1. The reasonableness umbrella or determination doesn’t have anything to do with them arming themselves and pursuing Arbery. The lawful conduct of the McMichaels doesn’t have to be reasonable before they can claim the defense of self defense. The self defense situation or difficulty or use of force situation, what ever you choose to call it, doesn’t begin until one person uses or threatens the imminent use of unlawful force upon another. At that point, to be justified in defending yourself, you have to have an objectively reasonable subjective belief that it is necessary to use the degree of force you use at the point in time that you use it to defend yourself from what you subjectively and objectively believe to be a use or imminent use of unlawful force. But of course you are barred from asserting the defense of justified use of force in self defense if you were the first person to use or threaten the imminent use of unlawful force on the present occasion. Your subjective belief and the reasonableness of it is immaterial and irrelevant as to the aggressor determination, it is simply a factual determination based on the evidence as to the conduct of the parties.

      1. In the Law of Moses, I don’t recall a crime being defined in terms of reasonable vs unreasonable behavior. That kind of language makes money for lawyers.

      2. “OBJECTIVELY? reasonable SUBJECTIVE?” oxymoron? “objectively reasonable subjective belief that it is necessary to use the degree of force at the point in time”??? If a guy suddenly turns 90 degrees & charges you being 6 feet away, are we really speaking of reasonable & belief, & necessary, & degree of force”???
        I think we are talking about reacting suddenly, almost like when you touch a hot iron accidentally. Who is pondering & weighing reasonableness or degree of force? Now as to Arbery, when he saw that shotgun in Travis’ hand(s), he did have a brief time to consider what he needed to do about that shotgun. So we might think out the reasonableness of an action taken by a terrorized black guy confronted by 2 white guys, one of which had been on a prosecution team vs him before. As a terrorized Arbery got to the front of the truck, I am thinking it might have been “reasonable” for him to try to grab the shotgun only if it were not pointed at him.

  6. Andrew

    Is it possible there could be a problem with objective reasonableness? As an analogy if someone is in my driveway “casing” my car, would it be objectively reasonable to arm myself and go outside to “just ask him what he is doing?” Or would the objectively reasonable thing be to call the police and wait inside my house in safety until they arrived and questioned him. In other words, even if it is legal for me to be armed, and legal for me to go outside and ask them what they are doing, does that make it reasonable for me to go outside and do it?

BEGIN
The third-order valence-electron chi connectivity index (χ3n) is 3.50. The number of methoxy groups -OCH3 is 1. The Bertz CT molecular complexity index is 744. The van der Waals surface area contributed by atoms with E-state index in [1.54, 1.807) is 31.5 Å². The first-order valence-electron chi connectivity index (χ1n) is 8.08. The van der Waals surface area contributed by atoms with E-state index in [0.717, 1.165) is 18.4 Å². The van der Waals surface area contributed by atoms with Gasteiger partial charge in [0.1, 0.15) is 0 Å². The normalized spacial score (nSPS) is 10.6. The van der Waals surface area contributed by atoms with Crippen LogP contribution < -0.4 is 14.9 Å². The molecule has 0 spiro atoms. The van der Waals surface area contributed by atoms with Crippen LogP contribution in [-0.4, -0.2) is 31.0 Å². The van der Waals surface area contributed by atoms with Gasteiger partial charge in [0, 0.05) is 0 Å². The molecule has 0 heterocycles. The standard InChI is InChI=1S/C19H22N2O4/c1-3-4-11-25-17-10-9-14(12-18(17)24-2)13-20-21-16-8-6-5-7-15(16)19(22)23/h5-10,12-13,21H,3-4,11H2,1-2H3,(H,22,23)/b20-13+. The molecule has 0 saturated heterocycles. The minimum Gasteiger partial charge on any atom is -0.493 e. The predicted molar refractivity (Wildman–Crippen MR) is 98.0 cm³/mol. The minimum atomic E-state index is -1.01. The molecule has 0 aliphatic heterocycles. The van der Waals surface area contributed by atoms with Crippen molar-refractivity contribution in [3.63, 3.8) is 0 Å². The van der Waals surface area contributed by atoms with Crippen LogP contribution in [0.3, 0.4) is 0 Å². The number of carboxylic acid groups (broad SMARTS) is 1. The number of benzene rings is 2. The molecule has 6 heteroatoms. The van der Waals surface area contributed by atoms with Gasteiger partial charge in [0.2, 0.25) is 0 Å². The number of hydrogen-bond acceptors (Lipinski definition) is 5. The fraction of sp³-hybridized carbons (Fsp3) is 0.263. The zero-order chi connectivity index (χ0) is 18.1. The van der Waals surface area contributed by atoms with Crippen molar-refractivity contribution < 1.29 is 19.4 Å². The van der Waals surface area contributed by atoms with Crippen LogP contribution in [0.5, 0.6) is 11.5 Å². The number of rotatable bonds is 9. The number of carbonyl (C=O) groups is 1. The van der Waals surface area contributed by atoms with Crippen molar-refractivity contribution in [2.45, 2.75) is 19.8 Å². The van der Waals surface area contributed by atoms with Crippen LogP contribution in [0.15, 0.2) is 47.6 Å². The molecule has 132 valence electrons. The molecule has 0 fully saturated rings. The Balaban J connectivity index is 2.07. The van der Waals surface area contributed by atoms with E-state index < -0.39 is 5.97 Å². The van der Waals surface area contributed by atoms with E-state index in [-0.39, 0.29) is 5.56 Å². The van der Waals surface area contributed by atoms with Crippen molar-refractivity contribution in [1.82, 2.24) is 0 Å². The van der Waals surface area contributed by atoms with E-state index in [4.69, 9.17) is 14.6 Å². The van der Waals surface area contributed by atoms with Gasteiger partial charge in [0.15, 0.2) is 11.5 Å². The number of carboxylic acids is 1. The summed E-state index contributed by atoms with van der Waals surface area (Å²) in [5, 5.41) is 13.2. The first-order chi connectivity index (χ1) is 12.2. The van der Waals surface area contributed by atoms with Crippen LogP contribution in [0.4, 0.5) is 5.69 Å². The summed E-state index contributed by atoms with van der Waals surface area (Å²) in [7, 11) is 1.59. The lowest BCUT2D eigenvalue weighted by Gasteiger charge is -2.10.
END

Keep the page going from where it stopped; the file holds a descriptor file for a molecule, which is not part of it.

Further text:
In the Level 1 class you say that “Reasonableness” is like an umbrella, that everything you do in self-defense has to reasonable. Your perceptions, your decisions, and your conduct must all be reasonable. Specifically, you talk about the hypothetical, imaginary person and tell us to think of the most responsible person we know and how they would have acted under the circumstances. When I think objectively, I would never have armed myself and pursued Ahmaud Arbery. You have stated that you would not have either. If we feel that way, isn’t it possible a jury could feel that way?

    1. As to the reasonableness of arming & pursuing Arbery, I think that the presence or absence of a NO TRESPASSING sign is important. But thus far, I have been unable to find proof either way, tho surely neighbors are witnesses to that.

    2. Mbrescia

      Reasonableness applies to your subjective belief that the use of otherwise unlawful physical force is necessary to protect yourself at the point in time you use such force to protect yourself. It also applies to your subjective belief that the extent of the otherwise unlawful force you use to protect yourself is necessary to protect yourself. It also applies to the degree of otherwise unlawful force you subjectively believe is necessary to adequately protect yourself. It also applies to your subject belief that there is a use or imminent use of unlawful force that creates the necessity for you to use otherwise unlawful force to protect yourself from irreparable injury. Your lawful acts do not have to be objectively reasonable, just lawful.